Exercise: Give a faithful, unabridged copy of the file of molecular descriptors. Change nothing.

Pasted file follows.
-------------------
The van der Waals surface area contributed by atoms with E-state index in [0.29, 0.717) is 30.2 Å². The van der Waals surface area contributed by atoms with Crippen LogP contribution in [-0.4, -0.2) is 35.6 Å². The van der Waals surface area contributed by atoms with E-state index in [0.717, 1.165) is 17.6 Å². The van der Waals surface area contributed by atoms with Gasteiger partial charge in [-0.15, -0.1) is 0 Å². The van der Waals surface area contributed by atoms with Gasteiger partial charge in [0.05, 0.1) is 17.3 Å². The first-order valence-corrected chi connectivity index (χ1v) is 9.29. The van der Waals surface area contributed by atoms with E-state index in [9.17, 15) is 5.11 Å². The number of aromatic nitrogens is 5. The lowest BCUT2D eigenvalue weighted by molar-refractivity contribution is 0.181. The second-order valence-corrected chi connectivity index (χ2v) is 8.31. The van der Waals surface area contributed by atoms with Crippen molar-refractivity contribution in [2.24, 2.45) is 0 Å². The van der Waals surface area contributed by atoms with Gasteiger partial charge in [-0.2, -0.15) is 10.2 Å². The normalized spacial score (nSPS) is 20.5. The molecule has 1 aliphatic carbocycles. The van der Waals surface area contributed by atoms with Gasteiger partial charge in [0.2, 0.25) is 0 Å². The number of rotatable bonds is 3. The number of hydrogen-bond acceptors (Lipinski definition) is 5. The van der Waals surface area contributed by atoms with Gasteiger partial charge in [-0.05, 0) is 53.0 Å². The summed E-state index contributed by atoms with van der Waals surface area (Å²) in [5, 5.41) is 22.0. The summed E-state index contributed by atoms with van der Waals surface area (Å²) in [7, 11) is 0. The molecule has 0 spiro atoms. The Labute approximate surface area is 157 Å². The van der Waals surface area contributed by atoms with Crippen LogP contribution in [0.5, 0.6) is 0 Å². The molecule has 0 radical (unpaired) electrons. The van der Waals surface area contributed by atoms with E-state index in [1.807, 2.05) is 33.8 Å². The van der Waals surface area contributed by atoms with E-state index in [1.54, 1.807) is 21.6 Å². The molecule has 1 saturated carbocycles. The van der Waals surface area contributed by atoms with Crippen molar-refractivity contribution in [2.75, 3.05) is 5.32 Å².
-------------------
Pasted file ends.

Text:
The van der Waals surface area contributed by atoms with E-state index in [0.29, 0.717) is 30.2 Å². The van der Waals surface area contributed by atoms with Crippen LogP contribution in [-0.4, -0.2) is 35.6 Å². The van der Waals surface area contributed by atoms with E-state index in [0.717, 1.165) is 17.6 Å². The van der Waals surface area contributed by atoms with Gasteiger partial charge in [-0.15, -0.1) is 0 Å². The van der Waals surface area contributed by atoms with Gasteiger partial charge in [0.05, 0.1) is 17.3 Å². The first-order valence-corrected chi connectivity index (χ1v) is 9.29. The van der Waals surface area contributed by atoms with E-state index in [9.17, 15) is 5.11 Å². The number of aromatic nitrogens is 5. The lowest BCUT2D eigenvalue weighted by molar-refractivity contribution is 0.181. The second-order valence-corrected chi connectivity index (χ2v) is 8.31. The van der Waals surface area contributed by atoms with Crippen molar-refractivity contribution in [2.24, 2.45) is 0 Å². The van der Waals surface area contributed by atoms with Gasteiger partial charge in [-0.2, -0.15) is 10.2 Å². The normalized spacial score (nSPS) is 20.5. The molecule has 1 aliphatic carbocycles. The van der Waals surface area contributed by atoms with Gasteiger partial charge in [0.2, 0.25) is 0 Å². The number of rotatable bonds is 3. The number of hydrogen-bond acceptors (Lipinski definition) is 5. The van der Waals surface area contributed by atoms with Gasteiger partial charge in [-0.05, 0) is 53.0 Å². The summed E-state index contributed by atoms with van der Waals surface area (Å²) in [5, 5.41) is 22.0. The summed E-state index contributed by atoms with van der Waals surface area (Å²) in [7, 11) is 0. The molecule has 0 spiro atoms. The Labute approximate surface area is 157 Å². The van der Waals surface area contributed by atoms with Crippen LogP contribution in [0.5, 0.6) is 0 Å². The molecule has 0 radical (unpaired) electrons. The van der Waals surface area contributed by atoms with E-state index in [1.807, 2.05) is 33.8 Å². The van der Waals surface area contributed by atoms with E-state index in [1.54, 1.807) is 21.6 Å². The molecule has 1 saturated carbocycles. The van der Waals surface area contributed by atoms with Crippen molar-refractivity contribution in [2.75, 3.05) is 5.32 Å².